October 10, 2012 (Wednesday) – on this day we woke up craving some HK-style breakfast, so I fired up the laptop and did some searches to see what was good. There were a couple of places in London Chinatown with decent reviews; after figuring out how to get there, we walked over to King’s Cross to take the Piccadilly line to Leicester Square.
As this was effectively our first real day as tourists in London, I was pretty excited about everything, making sure to take in as much as I could. I picked up a free Metro newspaper and flipped through it on the Tube, all the while observing my fellow passengers. I noticed some people using Kindle devices, some reading real books. On that first day I didn’t think it, but now I can safely say that nowhere have I seen more Kindles in use at the same time than on the London Tube.
It was only a few stops so we quickly arrived at Leicester Square station. It was around 11 AM and really crowded, and when we got back up to street level I noticed some people lining up, perhaps for a midday show or something. Maybe that’s why it was so crowded. We made our way up Charing Cross Road and quickly found the restaurant.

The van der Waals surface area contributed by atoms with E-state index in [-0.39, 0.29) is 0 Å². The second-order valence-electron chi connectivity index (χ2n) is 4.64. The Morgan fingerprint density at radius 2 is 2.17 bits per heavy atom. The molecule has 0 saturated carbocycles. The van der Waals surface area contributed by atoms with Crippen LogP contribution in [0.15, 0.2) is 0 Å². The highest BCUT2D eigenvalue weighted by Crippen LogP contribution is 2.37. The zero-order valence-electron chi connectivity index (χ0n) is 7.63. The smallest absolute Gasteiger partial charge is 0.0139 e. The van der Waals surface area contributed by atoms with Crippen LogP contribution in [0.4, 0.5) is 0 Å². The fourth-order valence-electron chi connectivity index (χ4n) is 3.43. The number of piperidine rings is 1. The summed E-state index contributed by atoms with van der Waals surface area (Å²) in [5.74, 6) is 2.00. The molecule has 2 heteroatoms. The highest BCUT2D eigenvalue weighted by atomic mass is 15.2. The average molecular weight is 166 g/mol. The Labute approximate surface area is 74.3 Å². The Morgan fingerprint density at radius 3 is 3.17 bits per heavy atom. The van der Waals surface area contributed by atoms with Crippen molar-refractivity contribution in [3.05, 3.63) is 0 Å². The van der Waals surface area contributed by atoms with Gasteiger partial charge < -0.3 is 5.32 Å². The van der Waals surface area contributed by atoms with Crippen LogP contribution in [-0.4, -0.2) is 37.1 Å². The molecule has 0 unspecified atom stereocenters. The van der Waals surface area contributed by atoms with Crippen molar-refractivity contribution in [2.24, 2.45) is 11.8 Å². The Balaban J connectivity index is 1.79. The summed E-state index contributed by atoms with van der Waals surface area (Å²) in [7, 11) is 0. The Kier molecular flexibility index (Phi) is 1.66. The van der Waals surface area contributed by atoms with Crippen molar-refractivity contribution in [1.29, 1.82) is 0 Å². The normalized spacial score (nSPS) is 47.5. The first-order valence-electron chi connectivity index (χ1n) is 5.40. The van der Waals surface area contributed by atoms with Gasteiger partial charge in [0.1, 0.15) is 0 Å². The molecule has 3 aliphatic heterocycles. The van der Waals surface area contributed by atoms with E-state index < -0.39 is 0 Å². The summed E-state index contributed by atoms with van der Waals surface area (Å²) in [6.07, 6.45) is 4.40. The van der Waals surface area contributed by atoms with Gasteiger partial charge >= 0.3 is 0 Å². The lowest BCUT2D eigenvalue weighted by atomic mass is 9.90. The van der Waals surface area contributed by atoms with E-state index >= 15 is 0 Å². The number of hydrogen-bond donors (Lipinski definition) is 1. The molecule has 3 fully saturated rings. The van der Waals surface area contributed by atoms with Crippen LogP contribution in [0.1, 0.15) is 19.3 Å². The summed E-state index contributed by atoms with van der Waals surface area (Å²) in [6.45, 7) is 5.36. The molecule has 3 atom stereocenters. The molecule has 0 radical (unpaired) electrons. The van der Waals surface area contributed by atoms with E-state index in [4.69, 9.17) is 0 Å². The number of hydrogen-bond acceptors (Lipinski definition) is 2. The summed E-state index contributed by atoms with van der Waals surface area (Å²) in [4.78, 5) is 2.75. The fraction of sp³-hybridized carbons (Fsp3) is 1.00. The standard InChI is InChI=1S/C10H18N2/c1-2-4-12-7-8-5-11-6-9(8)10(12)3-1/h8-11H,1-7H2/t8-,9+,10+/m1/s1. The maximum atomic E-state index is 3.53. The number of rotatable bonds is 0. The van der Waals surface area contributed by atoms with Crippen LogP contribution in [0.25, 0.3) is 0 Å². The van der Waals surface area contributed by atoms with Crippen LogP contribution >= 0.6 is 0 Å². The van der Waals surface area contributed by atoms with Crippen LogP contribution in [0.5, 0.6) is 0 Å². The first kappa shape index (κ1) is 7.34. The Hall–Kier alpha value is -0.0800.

I don’t know why I didn’t check earlier, but the restaurant was closed until noon and the few right next to it were the same. No matter, we figured we’d use up the time walking around Chinatown and Leicester Square, and maybe find an alternative place to eat. We walked through the entire Chinatown and found that most of the restaurants there didn’t open until 12:00. I guess there aren’t many people getting early-morning congee in London Chinatown.
After the meal, we walked all the way back to the hotel, along Charing Cross Road, through to Tottenham Court Road, and then back on Euston Road. It was a super long walk, but it was also a great way to see London. Along the way, we stopped at Heal’s to use the bathroom, and bought a Tesco Mobile top-up voucher from Tesco (yes, I was obsessed with Tesco Mobile). Heal’s was really nice; I browsed and fantasized about buying and owning their furniture while waiting for JC to come out from the bathroom. On Euston Road, we passed by the Wellcome Collection.